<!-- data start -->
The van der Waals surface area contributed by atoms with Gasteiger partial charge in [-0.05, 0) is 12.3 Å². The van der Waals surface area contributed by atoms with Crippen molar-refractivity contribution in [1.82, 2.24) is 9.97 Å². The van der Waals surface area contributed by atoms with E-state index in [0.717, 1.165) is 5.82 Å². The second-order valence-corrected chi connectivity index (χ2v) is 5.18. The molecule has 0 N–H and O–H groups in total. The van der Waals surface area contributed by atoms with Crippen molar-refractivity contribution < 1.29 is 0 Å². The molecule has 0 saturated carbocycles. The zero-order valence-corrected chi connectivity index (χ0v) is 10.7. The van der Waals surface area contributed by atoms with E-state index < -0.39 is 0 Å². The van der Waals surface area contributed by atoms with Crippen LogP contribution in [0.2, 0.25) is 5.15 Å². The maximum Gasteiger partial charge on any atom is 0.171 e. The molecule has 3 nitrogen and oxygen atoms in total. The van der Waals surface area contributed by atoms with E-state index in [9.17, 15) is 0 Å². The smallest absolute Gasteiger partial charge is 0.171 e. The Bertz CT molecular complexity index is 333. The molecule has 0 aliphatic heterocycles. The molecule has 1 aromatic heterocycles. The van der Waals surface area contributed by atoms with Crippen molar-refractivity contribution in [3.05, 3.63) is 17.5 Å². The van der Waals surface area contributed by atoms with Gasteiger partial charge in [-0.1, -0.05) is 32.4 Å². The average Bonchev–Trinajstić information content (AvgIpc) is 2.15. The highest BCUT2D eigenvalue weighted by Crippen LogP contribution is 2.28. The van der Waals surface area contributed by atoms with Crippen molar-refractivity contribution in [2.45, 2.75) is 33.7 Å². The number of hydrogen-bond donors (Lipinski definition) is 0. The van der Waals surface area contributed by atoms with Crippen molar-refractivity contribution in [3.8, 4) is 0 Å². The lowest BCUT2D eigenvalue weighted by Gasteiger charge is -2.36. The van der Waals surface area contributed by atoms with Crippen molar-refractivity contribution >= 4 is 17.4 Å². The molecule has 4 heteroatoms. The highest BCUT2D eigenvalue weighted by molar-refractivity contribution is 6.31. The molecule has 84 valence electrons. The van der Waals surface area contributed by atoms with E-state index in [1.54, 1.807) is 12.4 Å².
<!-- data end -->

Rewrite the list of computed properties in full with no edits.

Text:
The van der Waals surface area contributed by atoms with Gasteiger partial charge in [-0.05, 0) is 12.3 Å². The van der Waals surface area contributed by atoms with Crippen molar-refractivity contribution in [1.82, 2.24) is 9.97 Å². The van der Waals surface area contributed by atoms with E-state index in [0.717, 1.165) is 5.82 Å². The second-order valence-corrected chi connectivity index (χ2v) is 5.18. The molecule has 0 N–H and O–H groups in total. The van der Waals surface area contributed by atoms with Crippen molar-refractivity contribution < 1.29 is 0 Å². The molecule has 0 saturated carbocycles. The zero-order valence-corrected chi connectivity index (χ0v) is 10.7. The van der Waals surface area contributed by atoms with E-state index < -0.39 is 0 Å². The van der Waals surface area contributed by atoms with Crippen LogP contribution in [0.2, 0.25) is 5.15 Å². The maximum Gasteiger partial charge on any atom is 0.171 e. The molecule has 3 nitrogen and oxygen atoms in total. The van der Waals surface area contributed by atoms with E-state index in [9.17, 15) is 0 Å². The smallest absolute Gasteiger partial charge is 0.171 e. The Bertz CT molecular complexity index is 333. The molecule has 0 aliphatic heterocycles. The molecule has 1 aromatic heterocycles. The van der Waals surface area contributed by atoms with Crippen molar-refractivity contribution in [3.05, 3.63) is 17.5 Å². The van der Waals surface area contributed by atoms with Gasteiger partial charge in [-0.1, -0.05) is 32.4 Å². The average Bonchev–Trinajstić information content (AvgIpc) is 2.15. The highest BCUT2D eigenvalue weighted by Crippen LogP contribution is 2.28. The van der Waals surface area contributed by atoms with Crippen molar-refractivity contribution in [2.45, 2.75) is 33.7 Å². The number of hydrogen-bond donors (Lipinski definition) is 0. The van der Waals surface area contributed by atoms with Crippen molar-refractivity contribution in [3.8, 4) is 0 Å². The lowest BCUT2D eigenvalue weighted by Gasteiger charge is -2.36. The van der Waals surface area contributed by atoms with Crippen molar-refractivity contribution >= 4 is 17.4 Å². The molecule has 4 heteroatoms. The highest BCUT2D eigenvalue weighted by molar-refractivity contribution is 6.31. The molecule has 84 valence electrons. The van der Waals surface area contributed by atoms with E-state index in [1.54, 1.807) is 12.4 Å².